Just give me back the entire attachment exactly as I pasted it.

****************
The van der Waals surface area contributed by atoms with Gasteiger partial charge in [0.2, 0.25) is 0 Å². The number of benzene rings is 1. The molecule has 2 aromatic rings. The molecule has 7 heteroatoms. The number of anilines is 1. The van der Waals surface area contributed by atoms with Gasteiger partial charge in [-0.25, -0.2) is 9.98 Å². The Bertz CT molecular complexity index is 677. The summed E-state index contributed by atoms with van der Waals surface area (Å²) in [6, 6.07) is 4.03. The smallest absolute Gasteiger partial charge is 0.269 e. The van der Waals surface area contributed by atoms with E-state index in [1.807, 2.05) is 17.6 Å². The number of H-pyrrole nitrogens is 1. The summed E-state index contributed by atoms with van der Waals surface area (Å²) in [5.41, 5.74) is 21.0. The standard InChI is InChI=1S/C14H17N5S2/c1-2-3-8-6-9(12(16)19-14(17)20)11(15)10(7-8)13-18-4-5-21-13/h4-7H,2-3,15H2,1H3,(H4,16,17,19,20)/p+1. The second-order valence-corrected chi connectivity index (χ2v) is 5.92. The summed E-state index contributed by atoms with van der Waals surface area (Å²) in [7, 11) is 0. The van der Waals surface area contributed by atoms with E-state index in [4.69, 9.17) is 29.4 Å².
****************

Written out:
The van der Waals surface area contributed by atoms with Gasteiger partial charge in [0.2, 0.25) is 0 Å². The number of benzene rings is 1. The molecule has 2 aromatic rings. The molecule has 7 heteroatoms. The number of anilines is 1. The van der Waals surface area contributed by atoms with Gasteiger partial charge in [-0.25, -0.2) is 9.98 Å². The Bertz CT molecular complexity index is 677. The summed E-state index contributed by atoms with van der Waals surface area (Å²) in [6, 6.07) is 4.03. The smallest absolute Gasteiger partial charge is 0.269 e. The van der Waals surface area contributed by atoms with E-state index in [1.807, 2.05) is 17.6 Å². The number of H-pyrrole nitrogens is 1. The summed E-state index contributed by atoms with van der Waals surface area (Å²) in [5.41, 5.74) is 21.0. The standard InChI is InChI=1S/C14H17N5S2/c1-2-3-8-6-9(12(16)19-14(17)20)11(15)10(7-8)13-18-4-5-21-13/h4-7H,2-3,15H2,1H3,(H4,16,17,19,20)/p+1. The second-order valence-corrected chi connectivity index (χ2v) is 5.92. The summed E-state index contributed by atoms with van der Waals surface area (Å²) in [7, 11) is 0. The van der Waals surface area contributed by atoms with E-state index in [4.69, 9.17) is 29.4 Å².